Urinary prothrombin fragment 1 : a potential role-player in the protection of South African blacks from calcium oxalate kidney stone disease

Doctoral Thesis


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University of Cape Town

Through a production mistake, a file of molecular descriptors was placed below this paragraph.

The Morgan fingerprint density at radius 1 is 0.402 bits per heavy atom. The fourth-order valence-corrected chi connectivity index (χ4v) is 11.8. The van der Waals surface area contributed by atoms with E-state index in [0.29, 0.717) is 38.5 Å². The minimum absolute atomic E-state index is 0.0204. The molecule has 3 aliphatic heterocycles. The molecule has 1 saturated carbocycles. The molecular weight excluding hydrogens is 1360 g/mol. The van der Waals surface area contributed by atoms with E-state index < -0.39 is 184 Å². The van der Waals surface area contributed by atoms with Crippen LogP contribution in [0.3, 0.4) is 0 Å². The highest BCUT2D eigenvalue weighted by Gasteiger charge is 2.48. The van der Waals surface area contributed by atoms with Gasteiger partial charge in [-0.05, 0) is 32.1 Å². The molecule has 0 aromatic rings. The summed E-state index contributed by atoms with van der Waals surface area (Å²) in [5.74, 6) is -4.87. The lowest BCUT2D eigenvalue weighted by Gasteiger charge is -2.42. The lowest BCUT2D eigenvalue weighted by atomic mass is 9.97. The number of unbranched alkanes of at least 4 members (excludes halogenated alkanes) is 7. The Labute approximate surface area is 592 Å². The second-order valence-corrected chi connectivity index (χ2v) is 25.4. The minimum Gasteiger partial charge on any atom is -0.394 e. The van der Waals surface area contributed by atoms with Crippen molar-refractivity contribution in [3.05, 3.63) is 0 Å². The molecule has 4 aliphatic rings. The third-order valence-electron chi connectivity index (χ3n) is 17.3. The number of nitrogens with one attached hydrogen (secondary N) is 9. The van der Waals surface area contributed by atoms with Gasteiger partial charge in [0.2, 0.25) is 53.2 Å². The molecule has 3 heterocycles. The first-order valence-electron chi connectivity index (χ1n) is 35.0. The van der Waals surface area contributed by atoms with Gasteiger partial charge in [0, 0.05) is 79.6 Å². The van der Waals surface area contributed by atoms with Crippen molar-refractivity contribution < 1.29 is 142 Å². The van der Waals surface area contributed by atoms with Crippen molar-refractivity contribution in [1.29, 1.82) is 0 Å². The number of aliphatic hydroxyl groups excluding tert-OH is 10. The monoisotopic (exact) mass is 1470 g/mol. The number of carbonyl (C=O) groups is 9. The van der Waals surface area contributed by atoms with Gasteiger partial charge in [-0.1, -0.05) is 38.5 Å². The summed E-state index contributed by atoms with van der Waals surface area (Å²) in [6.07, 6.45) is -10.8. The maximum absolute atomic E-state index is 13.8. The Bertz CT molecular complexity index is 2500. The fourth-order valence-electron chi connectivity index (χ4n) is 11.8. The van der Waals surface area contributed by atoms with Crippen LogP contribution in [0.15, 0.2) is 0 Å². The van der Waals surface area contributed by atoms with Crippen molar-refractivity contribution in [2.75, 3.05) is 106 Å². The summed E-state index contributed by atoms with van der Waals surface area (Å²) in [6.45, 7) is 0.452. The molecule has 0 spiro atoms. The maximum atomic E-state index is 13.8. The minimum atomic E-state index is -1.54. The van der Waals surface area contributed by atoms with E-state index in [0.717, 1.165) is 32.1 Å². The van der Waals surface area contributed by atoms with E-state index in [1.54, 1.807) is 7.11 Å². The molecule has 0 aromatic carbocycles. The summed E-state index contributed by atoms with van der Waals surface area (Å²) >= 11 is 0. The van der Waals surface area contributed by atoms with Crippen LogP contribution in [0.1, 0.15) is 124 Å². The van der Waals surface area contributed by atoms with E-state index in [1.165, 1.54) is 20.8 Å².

The incidence of kidney stones amongst South Africa's black population is rare. This is in contrast to the white population, whose stone rate is similar to that in Western society. Urine composition alone does not account for these differences. This thesis presents a study of the inhibitory role of the protein, urinary prothrombin fragment 1 (UPTFI ), and its biochemical characterisation in both population groups. In a preliminary study, the urine composition and inhibitory activity of urine and urinary macromolecules from healthy white and black subjects was compared using a spectrophotometric sedimentation assay, zeta potential measurements and particle size analysis. Results suggested greater inhibition by urinary macromolecules in the black group. UPTFI was isolated from calcium oxalate (CaOx) crystals and purified by reverse phase (RP)-high performance liquid chromatography (HPLC) from the urine of healthy white (WFl) and black (BFl) subjects. The identity of the purified proteins was confirmed by Western blotting, N-terminal protein sequencing, matrix-assisted laser desorption ionisation time-of-flight (MALDI-TOF) mass spectrometry (MS), amino acid analysis and 2D sodium dodecyl sulphate-polyacrylamide gel electrophoresis (SDS-PAGE); these analyses did not indicate differences in the protein backbone from the two groups. However, alkaline amino acid analysis showed the presence of more y-carboxyglutamic acid (Gla) residues in BFI. The N-and 0-linked glycans were released by enzymatic and chemical reactions, respectively, and sequenced using exoglycosidase digestions in tandem with RP and weak anion exchange HPLC, as well as MS. These analyses demonstrated a high proportion of sialylated glycans on UPTFl and a greater number of sialic acid residues on BFI. Molecular modeling located the glycans on the protein's kringle domain and identified a potential mode by which crystallisation could be inhibited.